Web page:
by Xinhua writer Zhu Chao
TOKYO, Dec. 14 (Xinhua) -- As the host of a summit with the Association of Southeast Asian Nations (ASEAN), which runs from Friday to Sunday, Japan treated its "guests" with a generous package of assistance and loans, hoping to win their support on so- called "maritime and air security" issues.
Tokyo's move is apparently designed to make mischief between ASEAN countries and China, which runs counter to the broader cooperation in East Asia and is doomed to failure.
At the celebratory summit which marked the 40th anniversary of Japan's ties with ASEAN on Friday, Japanese Prime Minister Shinzo Abe pledged 69 billion yen (669 million U.S. dollars) in loans to the Philippines to rehabilitate typhoon-hit areas and boost the country's maritime security, and 62 billion yen (601 million dollars) to Indonesia for infrastructure building in areas such as railways and sewers.
Besides these, Japan plans a total of 20 billion dollars' assistance and loans to ASEAN countries.
While delivering such a big gift pack, Japan is looking for something in return -- support on its territorial dispute with China.
But the guests' reaction may disappoint Abe.
Despite Tokyo's desire to jointly denounce Beijing's recent announcement of an air defense identification zone in the East China Sea, ASEAN leaders simply did not want to meddle with the dispute between Japan and China.
A summit declaration issued on Saturday failed to include a sentence proposed by Japan to criticize China's air defense zone as a security threat.
During a meeting with Indonesian President Susilo Bambang Yudhoyono, Abe explained Japan's stance on China's air defense zone, which covers the disputed Diaoyu Islands, but Yudhoyono did not give a definite answer as Abe had hoped.
"When the border negotiations are still ongoing, having an open line of communication is crucial to avoid miscalculation that may occur in and around the disputed area," Yudhoyono said, without naming a specific location.
Japan should not forget that much of the Southeast Asia suffered Japanese aggression during World War II like China. Until recently many remained openly wary over the rising risk of a resurgence of Japanese militarism.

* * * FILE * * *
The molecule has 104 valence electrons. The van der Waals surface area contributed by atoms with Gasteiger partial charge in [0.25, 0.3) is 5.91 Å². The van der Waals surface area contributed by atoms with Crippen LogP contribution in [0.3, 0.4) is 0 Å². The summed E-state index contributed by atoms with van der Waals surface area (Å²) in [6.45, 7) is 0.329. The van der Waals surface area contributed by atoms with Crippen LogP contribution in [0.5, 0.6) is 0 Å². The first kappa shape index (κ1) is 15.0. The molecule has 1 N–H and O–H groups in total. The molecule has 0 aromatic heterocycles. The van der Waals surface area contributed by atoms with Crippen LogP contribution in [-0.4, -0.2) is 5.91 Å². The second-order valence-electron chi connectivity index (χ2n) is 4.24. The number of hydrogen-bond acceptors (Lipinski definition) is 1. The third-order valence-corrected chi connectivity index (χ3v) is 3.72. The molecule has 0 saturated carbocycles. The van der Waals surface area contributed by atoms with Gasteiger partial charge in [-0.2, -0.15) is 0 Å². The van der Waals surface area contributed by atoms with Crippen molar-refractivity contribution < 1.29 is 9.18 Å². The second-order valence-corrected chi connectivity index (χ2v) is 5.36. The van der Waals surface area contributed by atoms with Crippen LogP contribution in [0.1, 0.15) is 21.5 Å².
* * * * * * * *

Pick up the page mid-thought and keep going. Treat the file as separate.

As Yudhoyono said, "in our view, it is important that Japan's larger security role is pursued gradually, in a transparent manner and in ways that would strengthen international security, regional order and enhance confidence building."
Looking back into history, Japan's most successful policy toward ASEAN was the "Fukuda Doctrine" in the 1970s. The success of it should firstly be owed to the commitment made by then Prime Minister Fukuda Takeo to ASEAN leaders: Japan, a country committed to peace, would never become a military power and would build up a relationship of mutual confidence and trust with Southeast Asian countries in wide-ranging fields.
Unfortunately, what the Abe administration has done is in the opposite direction and an increasingly right-leaning Japan has aroused concerns among its neighbors.
It is logical for ASEAN not to side with Japan, not only because of the unforgettable war history, but more because of Japan's intention to forget the lesson of history.
Japan should face the fact that China has become ASEAN's biggest trade partner and the largest export market since 2011, which means China is becoming more and more relevant in the region. There's no reason for ASEAN countries to risk ties with Beijing out of gratitude to Tokyo.
A peaceful and prosperous region is in the interests of all relevant parties. As a responsible partner of ASEAN, Japan needs to play a constructive role in regional cooperation, rather than playing one off against another.
Japan-ASEAN Summit publishes joint statement
TOKYO, Dec. 14 (Xinhua) -- Japan and the Association of Southeast Asian (ASEAN) nations on Saturday issued a joint statement here, in which the two sides pledged to strengthen cooperation in the fields of economy, disaster relief and security.
During the Commemorative Summit to mark the 40th Anniversary of ASEAN-Japan relations, the two sides discussed regional and global issues. Full story